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A h̶i̶t̶c̶h̶h̶i̶k̶e̶r̶'s̶ software tester's guide to randomised testing - Part 2

How would test a water sac? (Wow there, calm that tester brain... I know what you are thinking, Whats it used for? Who / what uses it? how long does it need to last? Does the temperature of the water matter?  Is it single use? etc. But let's assume a generic hiking or camping water sac for now) I'm guessing one of your suggestions includes filling it with water, shaking it a bit and checking for leaks.

Seems kind of obvious right? but when it comes to software, we often do away with old-fashioned techniques such as filling something up and looking at it. Where's the machine learning test algorithm? Call this a BDD scenario? Can Selenium check for H₂0? I have to run this past the B.A...

Image result for water leaking
This is your software.

We can treat randomly generated test data and inputs in much the same way as water. Data files or other inputs like user interactions are the ever-moving parts of our applications. Think about it, the code is entirely static - it's the state or data that is changing. This contradicts the commonly held notion that the code is like a set of complicated cogs churning away until they click into place on the answer.


If your app processes data files, JSON / XML feeds or some other kind of prescribed format of inputs - create one yourself, don't just rely on the examples a Business Analyst or Product Owner has given you. Some hand rolled examples will probably be essential for smoking out bugs. But a large set of randomly generated data will probably also flush out some more. Much as you could easily detect the wet patches from a leak, you can often check easily for where your randomised data causes problems in your application.

With one client I created a large spreadsheet that included randomised data for a subset of the data fields. The generated data all matched the documented specification. Despite essentially being garbage, the data had valid relationships, text values and numbers. I imported this data into the system and looked at the user interface. What did I see? A sea of red! It turned out that the UI validation did not match the spec - in several places. Ad hoc testing had previously only found the more obvious validation mistakes.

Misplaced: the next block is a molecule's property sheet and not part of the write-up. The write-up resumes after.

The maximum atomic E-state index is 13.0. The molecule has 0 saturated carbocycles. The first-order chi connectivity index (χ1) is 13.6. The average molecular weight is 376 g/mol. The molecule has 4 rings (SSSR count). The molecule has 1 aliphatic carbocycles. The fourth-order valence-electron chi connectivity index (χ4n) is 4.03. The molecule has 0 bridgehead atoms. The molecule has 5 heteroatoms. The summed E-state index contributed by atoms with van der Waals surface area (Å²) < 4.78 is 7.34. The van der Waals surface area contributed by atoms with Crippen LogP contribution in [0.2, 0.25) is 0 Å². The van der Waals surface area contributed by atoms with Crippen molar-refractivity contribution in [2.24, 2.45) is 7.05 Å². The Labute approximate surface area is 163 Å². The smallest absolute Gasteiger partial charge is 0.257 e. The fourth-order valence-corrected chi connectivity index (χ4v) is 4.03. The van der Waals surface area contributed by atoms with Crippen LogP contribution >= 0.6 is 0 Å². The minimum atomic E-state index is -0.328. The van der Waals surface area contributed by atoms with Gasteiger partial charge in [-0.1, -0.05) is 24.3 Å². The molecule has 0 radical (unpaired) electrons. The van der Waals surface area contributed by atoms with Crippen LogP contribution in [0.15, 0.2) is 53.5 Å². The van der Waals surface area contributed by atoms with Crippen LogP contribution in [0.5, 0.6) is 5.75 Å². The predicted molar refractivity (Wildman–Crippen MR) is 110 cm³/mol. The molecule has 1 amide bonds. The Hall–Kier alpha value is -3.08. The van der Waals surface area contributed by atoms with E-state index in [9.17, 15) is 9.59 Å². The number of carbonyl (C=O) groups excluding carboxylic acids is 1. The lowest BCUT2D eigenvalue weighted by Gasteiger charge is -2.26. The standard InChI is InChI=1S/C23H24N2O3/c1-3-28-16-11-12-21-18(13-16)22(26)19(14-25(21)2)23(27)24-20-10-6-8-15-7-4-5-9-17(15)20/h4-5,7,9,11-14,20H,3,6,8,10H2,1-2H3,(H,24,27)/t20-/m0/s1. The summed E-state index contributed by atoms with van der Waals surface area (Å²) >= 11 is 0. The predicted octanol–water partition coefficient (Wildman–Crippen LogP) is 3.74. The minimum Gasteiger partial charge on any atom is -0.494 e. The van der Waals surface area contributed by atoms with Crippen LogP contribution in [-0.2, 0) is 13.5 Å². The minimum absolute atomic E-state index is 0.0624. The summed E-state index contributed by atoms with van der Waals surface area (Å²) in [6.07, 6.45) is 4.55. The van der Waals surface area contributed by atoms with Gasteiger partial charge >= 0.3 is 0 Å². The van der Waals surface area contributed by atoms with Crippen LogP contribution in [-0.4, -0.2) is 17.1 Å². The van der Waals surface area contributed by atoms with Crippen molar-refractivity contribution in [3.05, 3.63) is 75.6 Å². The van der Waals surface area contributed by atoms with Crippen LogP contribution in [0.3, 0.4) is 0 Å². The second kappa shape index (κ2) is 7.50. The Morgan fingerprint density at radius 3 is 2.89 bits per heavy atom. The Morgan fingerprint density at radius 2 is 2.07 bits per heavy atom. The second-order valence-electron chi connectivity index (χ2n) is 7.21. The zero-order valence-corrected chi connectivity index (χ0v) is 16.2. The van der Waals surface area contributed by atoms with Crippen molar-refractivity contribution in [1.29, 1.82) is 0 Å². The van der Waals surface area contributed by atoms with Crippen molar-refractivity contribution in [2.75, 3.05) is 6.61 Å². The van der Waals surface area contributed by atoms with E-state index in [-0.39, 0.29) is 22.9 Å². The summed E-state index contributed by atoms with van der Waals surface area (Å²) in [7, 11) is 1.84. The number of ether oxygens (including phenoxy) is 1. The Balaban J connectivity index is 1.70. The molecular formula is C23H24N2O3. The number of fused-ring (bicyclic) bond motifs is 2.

The real smarts here probably isn't the generated data file, though that made it easier to do this sort of analysis in bulk on a complicated app full of different data types and calculations. The clever bit here is: using the app to help check itself. The data fields that allow negative fields as per the spec, were highlighted in red in the UI when negative values were imported from our file. This made finding the inconsistencies in the validation easy. The random data helped us to try out things we might never have managed to think up for ourselves.

The same goes for a complicated series of user interactions. Let's say the user works through a series screens as they buy or choose a product. Each screen has options that can take you to an array of different options. (The same principle applies to a complicated series of API interactions.). Using a set of BDD scenarios with data tables isn't going to check many of the routes users are likely to follow.

Why not make random choices from valid options (you could also include invalid ones) and see what happens. You don't have to know in advance what needs to happen exactly, just think of some heuristics. For example, If you get a 404 that's probably a bug - take a closer look. You don't even need to check the UI for that error you could check in the applications log. (Especially useful if it tries to hide the problem from the user with a helpful message / incorrect response code.)

A simple script to pick random values from a pull-down menu to reach the next screen and repeat can run in an infinite loop between each code check-in. Over and Over. Ever vigilant for Javascript errors, error response codes, slow pages etc. Let the machine do the grunt work. Save the smart and detailed investigation for people.

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